“A shadowy killer in black brutally murders fashion models.” — IMDb
Holy crap, this freakin’ movie. So fantastic. It’s considered to be one of the earliest and most influential of all giallo films and is said to have inspired filmmakers such as Tarantino and Argento. It’s kind of a big deal.
The director, Mario Bava, had already had worldwide commercial success with his two previous films (Black Sunday in 1960 and Black Sabbath in 1963), so he was given creative control over this one. He was “bored by the mechanical nature of the whodunit“, so he chose to emphasize more of the horror and sex in the film. It had a fairly low budget of $150,000 and while it tanked in Italy (grossing only about $77,000), it has since been revered as one of the horror and mystery classics.
One of the best things about the movie is the use of color and light. It’s downright decadent, and a huge shift from his previous black & white films. The plot may not be the most complex and original, but the tension is palpable throughout the entire movie, and I was glued to the screen for the entirety, trying to guess who the killer was.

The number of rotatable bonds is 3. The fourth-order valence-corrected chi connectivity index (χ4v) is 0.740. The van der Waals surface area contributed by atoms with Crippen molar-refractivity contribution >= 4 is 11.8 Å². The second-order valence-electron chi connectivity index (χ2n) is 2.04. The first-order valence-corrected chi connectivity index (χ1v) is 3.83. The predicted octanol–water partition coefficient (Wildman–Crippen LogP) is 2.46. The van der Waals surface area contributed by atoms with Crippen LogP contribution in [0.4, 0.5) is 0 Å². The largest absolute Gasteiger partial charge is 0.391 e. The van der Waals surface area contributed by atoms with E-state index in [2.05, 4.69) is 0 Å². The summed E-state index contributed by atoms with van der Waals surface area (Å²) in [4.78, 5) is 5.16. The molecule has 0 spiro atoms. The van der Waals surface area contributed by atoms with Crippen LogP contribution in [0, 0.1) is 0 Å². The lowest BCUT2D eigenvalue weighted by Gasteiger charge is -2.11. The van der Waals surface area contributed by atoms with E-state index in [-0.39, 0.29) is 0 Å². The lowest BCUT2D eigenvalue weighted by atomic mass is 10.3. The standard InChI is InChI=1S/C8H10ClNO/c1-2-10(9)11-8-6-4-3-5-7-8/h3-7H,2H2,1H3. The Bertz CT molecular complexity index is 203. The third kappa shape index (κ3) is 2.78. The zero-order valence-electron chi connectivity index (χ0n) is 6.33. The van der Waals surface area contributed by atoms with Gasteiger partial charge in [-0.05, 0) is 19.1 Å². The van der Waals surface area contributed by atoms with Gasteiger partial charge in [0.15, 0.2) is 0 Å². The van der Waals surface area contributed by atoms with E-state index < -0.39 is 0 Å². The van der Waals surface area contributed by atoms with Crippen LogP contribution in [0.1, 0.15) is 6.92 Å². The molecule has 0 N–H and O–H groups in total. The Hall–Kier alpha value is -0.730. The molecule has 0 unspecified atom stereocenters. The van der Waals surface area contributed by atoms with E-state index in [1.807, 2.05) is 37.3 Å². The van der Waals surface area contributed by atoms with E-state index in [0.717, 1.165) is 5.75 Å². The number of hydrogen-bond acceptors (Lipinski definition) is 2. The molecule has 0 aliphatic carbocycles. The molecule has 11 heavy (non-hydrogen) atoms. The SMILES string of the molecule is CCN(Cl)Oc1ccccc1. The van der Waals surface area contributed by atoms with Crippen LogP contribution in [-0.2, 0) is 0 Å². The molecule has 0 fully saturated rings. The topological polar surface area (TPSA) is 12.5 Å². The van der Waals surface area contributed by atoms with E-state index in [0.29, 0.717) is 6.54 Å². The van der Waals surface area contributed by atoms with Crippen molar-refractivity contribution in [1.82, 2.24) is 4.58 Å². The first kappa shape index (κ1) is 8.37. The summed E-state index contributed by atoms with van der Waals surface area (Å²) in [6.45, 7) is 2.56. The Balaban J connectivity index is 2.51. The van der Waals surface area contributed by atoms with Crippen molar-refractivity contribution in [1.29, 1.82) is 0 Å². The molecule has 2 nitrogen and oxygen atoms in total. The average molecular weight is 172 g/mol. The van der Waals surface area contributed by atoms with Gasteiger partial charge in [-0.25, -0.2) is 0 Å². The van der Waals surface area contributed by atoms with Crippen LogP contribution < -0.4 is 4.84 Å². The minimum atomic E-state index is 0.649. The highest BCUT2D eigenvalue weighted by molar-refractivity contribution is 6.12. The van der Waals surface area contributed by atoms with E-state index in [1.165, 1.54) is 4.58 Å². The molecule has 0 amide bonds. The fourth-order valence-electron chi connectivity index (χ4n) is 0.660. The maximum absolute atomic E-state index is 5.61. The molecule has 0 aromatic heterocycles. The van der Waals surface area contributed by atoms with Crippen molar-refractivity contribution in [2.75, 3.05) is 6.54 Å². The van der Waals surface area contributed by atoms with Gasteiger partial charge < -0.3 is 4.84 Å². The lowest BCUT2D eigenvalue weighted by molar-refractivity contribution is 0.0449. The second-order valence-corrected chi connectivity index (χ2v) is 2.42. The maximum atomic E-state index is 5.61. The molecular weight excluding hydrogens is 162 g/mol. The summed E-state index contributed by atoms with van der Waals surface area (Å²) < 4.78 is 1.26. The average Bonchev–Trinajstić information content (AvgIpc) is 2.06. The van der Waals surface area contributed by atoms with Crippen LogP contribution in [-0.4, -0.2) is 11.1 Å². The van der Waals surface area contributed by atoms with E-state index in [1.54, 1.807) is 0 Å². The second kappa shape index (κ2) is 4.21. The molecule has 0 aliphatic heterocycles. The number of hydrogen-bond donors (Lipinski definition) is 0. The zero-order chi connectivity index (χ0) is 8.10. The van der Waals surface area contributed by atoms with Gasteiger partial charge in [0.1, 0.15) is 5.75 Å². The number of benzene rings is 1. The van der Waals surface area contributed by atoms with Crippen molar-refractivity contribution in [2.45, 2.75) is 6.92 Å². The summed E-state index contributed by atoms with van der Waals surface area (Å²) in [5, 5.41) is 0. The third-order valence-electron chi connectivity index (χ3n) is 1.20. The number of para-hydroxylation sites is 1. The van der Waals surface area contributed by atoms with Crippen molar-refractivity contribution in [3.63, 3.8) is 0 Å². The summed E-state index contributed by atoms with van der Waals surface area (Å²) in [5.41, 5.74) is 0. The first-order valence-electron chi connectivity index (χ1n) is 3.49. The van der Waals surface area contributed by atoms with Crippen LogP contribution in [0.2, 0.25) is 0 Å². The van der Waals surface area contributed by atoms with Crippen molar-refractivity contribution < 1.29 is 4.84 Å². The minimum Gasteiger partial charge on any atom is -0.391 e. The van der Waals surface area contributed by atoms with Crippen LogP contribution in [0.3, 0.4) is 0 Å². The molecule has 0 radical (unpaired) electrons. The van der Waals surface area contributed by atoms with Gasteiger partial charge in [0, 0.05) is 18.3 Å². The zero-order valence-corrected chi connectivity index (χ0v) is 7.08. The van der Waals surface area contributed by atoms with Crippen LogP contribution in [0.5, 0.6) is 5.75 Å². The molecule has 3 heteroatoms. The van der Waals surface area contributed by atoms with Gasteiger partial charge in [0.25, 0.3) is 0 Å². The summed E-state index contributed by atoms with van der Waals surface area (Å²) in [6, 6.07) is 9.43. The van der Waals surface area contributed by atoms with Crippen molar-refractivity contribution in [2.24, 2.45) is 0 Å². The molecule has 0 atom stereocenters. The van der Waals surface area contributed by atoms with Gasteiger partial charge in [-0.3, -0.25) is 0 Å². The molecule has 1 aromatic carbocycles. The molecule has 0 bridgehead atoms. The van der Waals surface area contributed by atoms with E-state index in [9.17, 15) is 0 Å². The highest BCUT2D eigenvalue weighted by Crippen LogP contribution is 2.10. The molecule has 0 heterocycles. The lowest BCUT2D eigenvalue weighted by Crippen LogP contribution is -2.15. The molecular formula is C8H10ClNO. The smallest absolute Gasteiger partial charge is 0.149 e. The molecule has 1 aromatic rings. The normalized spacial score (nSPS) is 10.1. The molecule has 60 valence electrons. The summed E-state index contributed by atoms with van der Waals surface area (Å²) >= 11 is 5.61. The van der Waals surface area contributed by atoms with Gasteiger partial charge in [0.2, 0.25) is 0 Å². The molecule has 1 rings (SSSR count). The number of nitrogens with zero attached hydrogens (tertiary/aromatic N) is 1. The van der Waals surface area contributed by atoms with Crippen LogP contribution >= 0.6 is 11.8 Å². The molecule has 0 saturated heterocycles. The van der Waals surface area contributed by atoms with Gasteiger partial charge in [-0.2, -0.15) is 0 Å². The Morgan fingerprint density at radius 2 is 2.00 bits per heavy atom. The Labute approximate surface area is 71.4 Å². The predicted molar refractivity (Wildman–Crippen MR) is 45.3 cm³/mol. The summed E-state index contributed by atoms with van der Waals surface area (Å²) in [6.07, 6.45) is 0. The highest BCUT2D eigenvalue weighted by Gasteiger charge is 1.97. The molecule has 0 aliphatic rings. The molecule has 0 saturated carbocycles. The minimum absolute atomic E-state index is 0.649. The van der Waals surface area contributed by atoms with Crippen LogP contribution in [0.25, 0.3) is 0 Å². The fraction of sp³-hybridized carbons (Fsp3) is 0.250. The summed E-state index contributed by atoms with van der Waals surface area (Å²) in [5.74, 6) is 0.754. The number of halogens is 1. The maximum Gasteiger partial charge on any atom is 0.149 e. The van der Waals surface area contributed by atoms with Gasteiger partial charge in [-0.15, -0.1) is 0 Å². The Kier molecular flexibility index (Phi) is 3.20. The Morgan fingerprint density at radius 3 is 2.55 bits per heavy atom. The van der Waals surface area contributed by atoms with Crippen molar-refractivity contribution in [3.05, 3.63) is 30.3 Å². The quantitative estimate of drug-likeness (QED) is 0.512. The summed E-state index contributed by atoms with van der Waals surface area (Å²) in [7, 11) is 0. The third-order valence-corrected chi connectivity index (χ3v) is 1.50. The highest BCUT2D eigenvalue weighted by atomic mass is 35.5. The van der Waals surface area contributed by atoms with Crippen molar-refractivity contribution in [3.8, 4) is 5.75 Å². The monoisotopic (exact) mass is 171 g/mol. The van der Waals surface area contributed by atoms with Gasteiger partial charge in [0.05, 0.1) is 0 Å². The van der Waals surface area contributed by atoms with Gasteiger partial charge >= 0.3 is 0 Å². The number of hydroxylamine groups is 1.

The killings themselves are very intimate and personal, each one a little different than the last. Not overly gory — I don’t consider any killings with such obviously fake, bright red blood to be that bad — but still disturbing all the same. But ultimately it’s the tense paranoia of this film that keeps you pulled in. I loved it!
Rating: 8/10 | Director: Mario Bava | Starring: Cameron Mitchell, Eva Bartok, Thomas Reiner, Ariana Gorini, Dante DiPaolo, Mary Arden